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A functional resume is generally written for a very specific purpose, placing more emphasis on capabilities and prior accomplishments over typical chronological formats. Resumes like this functional resume template for Word can be useful in making a career change or transitioning into a different role. Regardless of the purpose, they still need to visibly stand out with a clear summary statement, work history, education section and skills section. Take a look at our example and these guidelines for an idea of how to make a functional resume work as a vital tool in your career search.
Writing Your Summary Statement
For a functional resume, the summary statement is key to getting your message out there front and center. You should tailor your summary statement to support your goals and bring forth skills that might not be readily apparent in your recent experience. In our functional resume template for Word, we show how to write a summary statement that creates an outstanding impact and discusses your value in no uncertain terms. You should also try to
• Keep your summary statement to no more than three sentences or bullet points
• Lead in with a clear statement of your title and years of experience
• Present your value to your target industry
Here are a few ways to write your summary statement in both paragraph and list style:
Staff accountant with 13 years of experience managing business accounting, including accounts receivable and accounts payable. Able to maintain accurate, timely record of vendor invoicing. Consistently prevented overcharges and lost funds by ensuring detailed record of all billing.
Dedicated customer service representative with 6 years of experience in a call center environment. Capable of seamlessly handling call volume of hundreds daily to provide swift resolution for customer inquiries. Committed to rapidly resolving problems and ensuring customer satisfaction.
• Administrative assistant with 9 years of experience working with top executive teams
• Possess strong expertise in filing, office systems, scheduling and project support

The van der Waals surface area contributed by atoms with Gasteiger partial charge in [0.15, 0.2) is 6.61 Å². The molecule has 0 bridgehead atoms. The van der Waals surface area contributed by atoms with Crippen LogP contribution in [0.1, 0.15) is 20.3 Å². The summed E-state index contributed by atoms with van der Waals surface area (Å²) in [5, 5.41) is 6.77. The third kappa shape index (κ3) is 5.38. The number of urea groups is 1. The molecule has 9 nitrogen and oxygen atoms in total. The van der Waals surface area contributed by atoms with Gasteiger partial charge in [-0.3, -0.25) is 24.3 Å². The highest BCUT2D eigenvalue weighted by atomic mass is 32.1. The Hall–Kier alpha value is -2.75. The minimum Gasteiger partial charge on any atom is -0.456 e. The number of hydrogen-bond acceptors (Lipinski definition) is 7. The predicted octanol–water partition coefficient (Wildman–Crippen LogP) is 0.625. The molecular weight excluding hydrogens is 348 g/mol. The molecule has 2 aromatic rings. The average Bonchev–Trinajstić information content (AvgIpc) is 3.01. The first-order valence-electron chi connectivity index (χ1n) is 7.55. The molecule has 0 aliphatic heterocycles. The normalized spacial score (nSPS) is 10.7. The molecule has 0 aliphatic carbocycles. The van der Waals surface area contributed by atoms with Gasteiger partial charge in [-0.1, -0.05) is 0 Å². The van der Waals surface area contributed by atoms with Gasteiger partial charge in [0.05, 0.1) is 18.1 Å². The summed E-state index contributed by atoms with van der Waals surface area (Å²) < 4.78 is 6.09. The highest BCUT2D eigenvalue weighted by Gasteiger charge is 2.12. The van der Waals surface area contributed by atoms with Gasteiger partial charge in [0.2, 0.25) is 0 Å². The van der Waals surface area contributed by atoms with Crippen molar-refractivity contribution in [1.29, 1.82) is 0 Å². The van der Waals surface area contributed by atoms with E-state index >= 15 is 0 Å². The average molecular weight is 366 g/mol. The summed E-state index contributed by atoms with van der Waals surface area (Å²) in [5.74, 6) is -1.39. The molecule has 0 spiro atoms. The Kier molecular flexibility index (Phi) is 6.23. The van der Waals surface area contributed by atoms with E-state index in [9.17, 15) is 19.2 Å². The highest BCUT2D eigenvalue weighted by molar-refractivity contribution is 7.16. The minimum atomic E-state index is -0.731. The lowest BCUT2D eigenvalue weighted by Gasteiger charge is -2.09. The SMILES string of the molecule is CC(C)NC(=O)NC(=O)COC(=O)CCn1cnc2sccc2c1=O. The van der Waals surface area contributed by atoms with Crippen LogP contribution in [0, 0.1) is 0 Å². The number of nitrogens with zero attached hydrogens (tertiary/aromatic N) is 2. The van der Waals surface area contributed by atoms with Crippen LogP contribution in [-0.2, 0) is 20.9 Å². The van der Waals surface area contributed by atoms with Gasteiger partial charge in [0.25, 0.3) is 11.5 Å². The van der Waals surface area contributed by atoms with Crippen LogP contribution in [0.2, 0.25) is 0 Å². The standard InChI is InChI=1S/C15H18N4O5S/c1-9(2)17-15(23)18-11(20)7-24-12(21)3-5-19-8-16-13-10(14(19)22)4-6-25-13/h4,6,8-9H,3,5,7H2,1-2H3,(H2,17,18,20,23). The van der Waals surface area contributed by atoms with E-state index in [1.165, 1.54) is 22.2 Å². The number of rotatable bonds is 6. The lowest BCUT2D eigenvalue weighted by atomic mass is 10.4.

• Excel in a team environment requiring cross-functional collaboration
Writing Your Skills Section
With a strong skills section, you can be sure employers focus on the areas of expertise important to your current career path. This section lets you build a list of searchable keywords and phrases that can ferry your resume past automated text scanners, while also giving employers an at-a-glance look at the breadth and depth of your skills. While we show an example of this in our functional resume template for Word, be sure to also
• Vary your keywords depending on the target job by selecting phrases from the job description
• Use descriptive phrases that are easily scannable and searchable
• Mix phrases from the job description with common industry keywords describing your top skills
You can review this sample of skills for a financial analyst to give you some ideas for how to build your skills section:
• Financial statements
• General ledger
• Variance analysis
• Cost-benefit analysis
• Financial reporting
• Executive communication
Writing Your Work History Section
While functional resumes don’t rely as heavily on your work experience, that’s no excuse not to write a stunning history that supports your target goals. You’ll want to carefully allocate how much space you spend on specific jobs; focus on those that best qualify you for your current target and minimize others to one or two bullets. Take a look at our functional resume template for Word for the best way to do this, as well as the following pointers:
• Always lead with a strong action verb at the start of each sentence
• Mix daily functions with accomplishments that use numbers to show value creation
• Integrate additional keywords suiting target jobs to show how you use these skills in context